I think my parent is being abused by their nursing home roommate – what can I do?
Elder abuse in senior care facilities is a nationwide problem. Almost a quarter of nursing home residents experienced an incident of physical abuse at the hands of a staff member, a 2012 study found (here). But employees are not the only potential source of abuse; roommates and other residents are responsible for many instances of abuse, too. In fact, according to a 2014 study in the Annals of Internal Medicine, one in five US nursing home residents has experienced such abuse.
If you have a parent or another loved one in a nursing home, assisted living facility, or other long-care facility and suspect they are being abused by their roommate, it’s important to take action on your loved one’s behalf. Here’s what to do.
What to Look for: Types and Signs of Elder Abuse
The 2014 study referenced above found three prevalent types of elder abuse at the hands of roommates and residents:
- Verbal abuse accounted for 45% of incidents, such as yelling or using inappropriate language
- Physical abuse accounted for 26% of incidents, mostly involving pushing and hitting
- Invasion of privacy accounted for 20% of incidents, including taking personal property and entering rooms without permission
Other types of abuse found included sexual abuse and threatening behavior.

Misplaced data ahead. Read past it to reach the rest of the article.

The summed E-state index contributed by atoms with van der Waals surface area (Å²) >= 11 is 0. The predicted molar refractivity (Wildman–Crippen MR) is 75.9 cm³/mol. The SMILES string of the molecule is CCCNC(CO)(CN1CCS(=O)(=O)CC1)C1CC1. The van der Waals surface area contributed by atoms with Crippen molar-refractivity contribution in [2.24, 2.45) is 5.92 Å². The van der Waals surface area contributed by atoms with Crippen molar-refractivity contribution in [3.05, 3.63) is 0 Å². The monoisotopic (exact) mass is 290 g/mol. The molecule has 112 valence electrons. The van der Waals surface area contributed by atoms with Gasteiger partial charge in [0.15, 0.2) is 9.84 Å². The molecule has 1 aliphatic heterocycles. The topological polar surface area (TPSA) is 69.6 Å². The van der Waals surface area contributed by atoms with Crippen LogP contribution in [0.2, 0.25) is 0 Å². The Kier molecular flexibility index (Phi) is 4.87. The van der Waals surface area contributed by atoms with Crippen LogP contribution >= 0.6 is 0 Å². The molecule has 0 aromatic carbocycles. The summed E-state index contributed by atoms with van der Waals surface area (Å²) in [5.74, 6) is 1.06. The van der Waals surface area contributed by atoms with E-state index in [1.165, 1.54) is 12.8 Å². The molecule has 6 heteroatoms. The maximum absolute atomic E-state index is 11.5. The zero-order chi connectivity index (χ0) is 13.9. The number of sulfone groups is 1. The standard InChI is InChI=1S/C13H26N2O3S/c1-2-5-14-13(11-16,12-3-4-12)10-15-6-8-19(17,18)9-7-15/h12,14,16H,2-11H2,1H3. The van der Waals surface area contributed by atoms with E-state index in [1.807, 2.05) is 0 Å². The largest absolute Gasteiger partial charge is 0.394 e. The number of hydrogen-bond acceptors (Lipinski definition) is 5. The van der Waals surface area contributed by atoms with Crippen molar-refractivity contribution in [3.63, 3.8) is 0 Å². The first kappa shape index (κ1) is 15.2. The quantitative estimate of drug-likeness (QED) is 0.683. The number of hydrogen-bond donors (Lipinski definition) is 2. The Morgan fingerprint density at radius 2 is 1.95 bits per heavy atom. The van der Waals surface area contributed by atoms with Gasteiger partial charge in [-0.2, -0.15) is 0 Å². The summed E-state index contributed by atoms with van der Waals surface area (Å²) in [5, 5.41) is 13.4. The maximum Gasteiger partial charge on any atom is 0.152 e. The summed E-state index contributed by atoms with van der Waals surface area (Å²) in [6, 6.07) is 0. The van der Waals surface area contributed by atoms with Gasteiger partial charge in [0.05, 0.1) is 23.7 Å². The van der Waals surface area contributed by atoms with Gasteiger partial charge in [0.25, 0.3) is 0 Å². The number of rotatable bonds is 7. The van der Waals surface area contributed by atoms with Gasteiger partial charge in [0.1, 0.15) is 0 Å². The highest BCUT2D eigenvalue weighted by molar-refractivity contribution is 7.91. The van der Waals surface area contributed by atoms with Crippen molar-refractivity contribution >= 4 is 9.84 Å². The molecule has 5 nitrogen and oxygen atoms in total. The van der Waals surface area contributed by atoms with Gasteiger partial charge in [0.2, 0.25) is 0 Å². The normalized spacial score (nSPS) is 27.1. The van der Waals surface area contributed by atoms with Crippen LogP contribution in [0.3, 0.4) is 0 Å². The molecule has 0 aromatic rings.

How can you tell if your parent or loved one is experiencing elder abuse? There are a few ways: You may witness such abuse yourself. Your parent may tell you about their experiences, or a staff member may tell you what they’ve witnessed. Or you may see signs such as bruises and cuts, changes in mood such as depression or anxiety, and changes in behavior such as withdrawal and isolation.
What to do if you suspect elder abuse
Write down what you’ve seen and heard, ask staff members what they’ve noticed, and talk to your loved one about their experiences. If you see signs of physical abuse, take photos.
Work with the facility.
Talk to staff about your concerns and ask what they can do about it. Depending on their facility’s policies, they may be able to change room assignments, separate your parent from the abuser, or evict the abuser altogether.
Report abuse to the authorities.
If you believe the abuse is substantial enough to warrant reporting, or the abuse continues after you’ve requested help from the facility, you can make an official report. If injuries are life-threatening, as always call 911. Otherwise, report elder abuse or neglect to the SC Department of Social Services.
Talk to an attorney about filing suit.
Depending on your situation, you may consider bringing a civil suit against the roommate who perpetrated the abuse or the nursing home or care facility where it happened. Since there are many challenges to bringing a successful lawsuit, it’s important to work with an attorney who has experience in elder abuse and nursing home abuse cases.
Contact the Personal Injury Attorneys at The Carolina Law Group
If you believe your parent was abused by another resident in a nursing home, assisted living facility, or other long-term care facility, call us today. We offer free, no-obligation consultations to discuss your case, so you have nothing to lose by calling one of the numbers below. We’re ready to fight for you and your loved ones.
The Carolina Law Group has three offices in upstate South Carolina for your convenience: Greenville (principal office; call 864.312.4444), Greer (principal office; call 864.757.5555), and Spartanburg. Call today.